Of course, his favorite targets — trees with plenty of brush or overhanging limbs — don't even allow for any other strategy.
"A bass wants cover, and the more cover, the better off it'll be," he explained.
Submerged logs are pieces of structure that he never passes up, no matter what the water depth.
"Any log at a 45-degree angle or so, and your doing good," Smith said.
There's no complex reason for this: A log simply provides plenty of spawning room.
Lure placement is a little different than on trees, since the structure is more horizontal.
Smith's approach is to pitch just past the wood, swimming the bait until it reaches the edge.
He then pumps and reels two or three times before reeling in and trying again from a slightly different angle and at a different depth.
What doesn't change, however, is Smith's focus on the top of the water column.
"The fish are still going to be in the first 1 to 5 feet of water on that log," he said.
Interestingly, Smith isn't looking for huge laydown logs.
"They will actually spawn on small logs, too," he said.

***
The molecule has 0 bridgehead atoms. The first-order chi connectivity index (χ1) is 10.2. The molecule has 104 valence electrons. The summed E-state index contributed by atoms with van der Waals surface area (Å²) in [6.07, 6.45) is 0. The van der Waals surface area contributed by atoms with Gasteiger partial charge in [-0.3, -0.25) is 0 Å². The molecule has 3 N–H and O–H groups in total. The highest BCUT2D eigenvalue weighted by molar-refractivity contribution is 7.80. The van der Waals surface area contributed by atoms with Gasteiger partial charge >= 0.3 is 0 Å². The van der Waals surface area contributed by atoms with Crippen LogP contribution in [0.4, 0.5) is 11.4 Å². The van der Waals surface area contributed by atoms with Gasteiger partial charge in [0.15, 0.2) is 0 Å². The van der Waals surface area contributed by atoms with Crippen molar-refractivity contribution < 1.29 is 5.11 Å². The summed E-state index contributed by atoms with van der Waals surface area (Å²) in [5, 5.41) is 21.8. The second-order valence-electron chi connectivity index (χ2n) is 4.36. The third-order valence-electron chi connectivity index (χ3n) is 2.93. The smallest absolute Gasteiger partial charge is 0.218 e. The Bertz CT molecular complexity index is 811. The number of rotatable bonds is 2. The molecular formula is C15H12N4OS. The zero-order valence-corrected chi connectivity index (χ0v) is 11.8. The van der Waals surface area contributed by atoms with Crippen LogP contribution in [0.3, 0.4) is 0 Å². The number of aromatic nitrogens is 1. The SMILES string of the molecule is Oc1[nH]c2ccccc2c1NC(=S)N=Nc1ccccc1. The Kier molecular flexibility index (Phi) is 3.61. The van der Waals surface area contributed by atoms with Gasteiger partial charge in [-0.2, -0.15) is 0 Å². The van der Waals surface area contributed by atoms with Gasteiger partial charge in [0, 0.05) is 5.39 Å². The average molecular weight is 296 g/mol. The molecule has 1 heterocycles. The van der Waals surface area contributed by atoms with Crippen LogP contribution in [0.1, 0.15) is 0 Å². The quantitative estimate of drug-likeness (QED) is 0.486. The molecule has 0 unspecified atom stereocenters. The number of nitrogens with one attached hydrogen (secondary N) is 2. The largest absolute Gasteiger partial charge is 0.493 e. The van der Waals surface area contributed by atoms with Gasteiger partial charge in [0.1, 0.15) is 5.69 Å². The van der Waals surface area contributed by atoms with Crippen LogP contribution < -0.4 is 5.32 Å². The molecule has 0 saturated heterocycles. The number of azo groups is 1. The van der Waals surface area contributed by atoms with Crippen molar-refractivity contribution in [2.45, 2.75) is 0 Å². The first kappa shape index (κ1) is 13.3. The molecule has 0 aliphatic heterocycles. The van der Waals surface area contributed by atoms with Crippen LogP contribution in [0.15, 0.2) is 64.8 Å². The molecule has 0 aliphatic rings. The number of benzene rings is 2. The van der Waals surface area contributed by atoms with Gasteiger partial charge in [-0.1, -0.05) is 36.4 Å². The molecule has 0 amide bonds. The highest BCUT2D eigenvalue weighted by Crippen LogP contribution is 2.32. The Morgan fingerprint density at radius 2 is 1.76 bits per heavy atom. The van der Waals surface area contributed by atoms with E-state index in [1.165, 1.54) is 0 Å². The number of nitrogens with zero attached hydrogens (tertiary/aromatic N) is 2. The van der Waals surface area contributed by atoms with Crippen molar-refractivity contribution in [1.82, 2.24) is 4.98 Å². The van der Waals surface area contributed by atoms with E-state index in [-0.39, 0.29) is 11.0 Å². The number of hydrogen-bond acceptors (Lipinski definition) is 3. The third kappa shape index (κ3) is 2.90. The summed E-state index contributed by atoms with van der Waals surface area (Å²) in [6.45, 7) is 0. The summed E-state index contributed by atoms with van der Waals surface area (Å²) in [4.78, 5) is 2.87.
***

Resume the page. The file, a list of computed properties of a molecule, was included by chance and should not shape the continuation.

The added benefit of fishing logs is that they generally rise and fall with the water level, so beds aren't exposed if the river falls suddenly.
And while the two pieces of cover — trees and logs — are productive in isolation, Smith salivates when he sees them in combination.
"The best bet would be a tree with a log beside it," he said.
When he finds such a promising target, Smith probes the structure repeatedly from every angle possible.
While knowing how to dissect a flooded backwater is important, bait selection is crucial to Smith's success.
The tournament fanatic uses three primary lures: jigs, creature baits and tubes.
"I really prefer fishing with jigs. That's what I'm confident in," Smith said.
His confidence is borne of experience that shows bigger fish generally bite a jig.
"I fish so many tournaments that I'm only fishing for five bites, and I think the bigger baits just get the bigger fish," Smith explained.
Plastics are Smith's choice to tip his jigs, with the V&M V-Chunk and Bayou Craw covering all the bases.
"I like the chunk because of the profile," he said.